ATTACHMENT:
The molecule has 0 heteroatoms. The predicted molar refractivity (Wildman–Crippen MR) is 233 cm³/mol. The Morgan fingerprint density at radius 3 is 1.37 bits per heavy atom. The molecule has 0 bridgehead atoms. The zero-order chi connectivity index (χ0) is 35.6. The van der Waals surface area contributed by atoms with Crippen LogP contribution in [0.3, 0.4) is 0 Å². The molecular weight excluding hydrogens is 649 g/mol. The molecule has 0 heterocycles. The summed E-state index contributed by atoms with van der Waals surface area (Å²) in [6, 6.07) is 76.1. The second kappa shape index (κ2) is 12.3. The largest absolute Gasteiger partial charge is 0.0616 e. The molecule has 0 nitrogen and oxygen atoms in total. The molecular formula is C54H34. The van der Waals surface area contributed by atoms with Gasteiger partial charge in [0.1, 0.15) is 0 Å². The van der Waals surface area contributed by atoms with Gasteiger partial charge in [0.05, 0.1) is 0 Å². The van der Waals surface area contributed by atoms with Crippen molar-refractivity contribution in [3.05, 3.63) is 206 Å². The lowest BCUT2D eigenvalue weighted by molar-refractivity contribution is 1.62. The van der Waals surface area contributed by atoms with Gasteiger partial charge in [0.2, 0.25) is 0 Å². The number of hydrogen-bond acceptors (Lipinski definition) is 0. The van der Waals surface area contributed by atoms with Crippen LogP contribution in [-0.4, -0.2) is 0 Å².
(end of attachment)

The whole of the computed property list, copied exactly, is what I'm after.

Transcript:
The molecule has 0 heteroatoms. The predicted molar refractivity (Wildman–Crippen MR) is 233 cm³/mol. The Morgan fingerprint density at radius 3 is 1.37 bits per heavy atom. The molecule has 0 bridgehead atoms. The zero-order chi connectivity index (χ0) is 35.6. The van der Waals surface area contributed by atoms with Crippen LogP contribution in [0.3, 0.4) is 0 Å². The molecular weight excluding hydrogens is 649 g/mol. The molecule has 0 heterocycles. The summed E-state index contributed by atoms with van der Waals surface area (Å²) in [6, 6.07) is 76.1. The second kappa shape index (κ2) is 12.3. The largest absolute Gasteiger partial charge is 0.0616 e. The molecule has 0 nitrogen and oxygen atoms in total. The molecular formula is C54H34. The van der Waals surface area contributed by atoms with Gasteiger partial charge in [0.1, 0.15) is 0 Å². The van der Waals surface area contributed by atoms with Gasteiger partial charge in [0.05, 0.1) is 0 Å². The van der Waals surface area contributed by atoms with Crippen molar-refractivity contribution in [3.05, 3.63) is 206 Å². The lowest BCUT2D eigenvalue weighted by molar-refractivity contribution is 1.62. The van der Waals surface area contributed by atoms with Gasteiger partial charge in [0.2, 0.25) is 0 Å². The number of hydrogen-bond acceptors (Lipinski definition) is 0. The van der Waals surface area contributed by atoms with Crippen LogP contribution in [-0.4, -0.2) is 0 Å².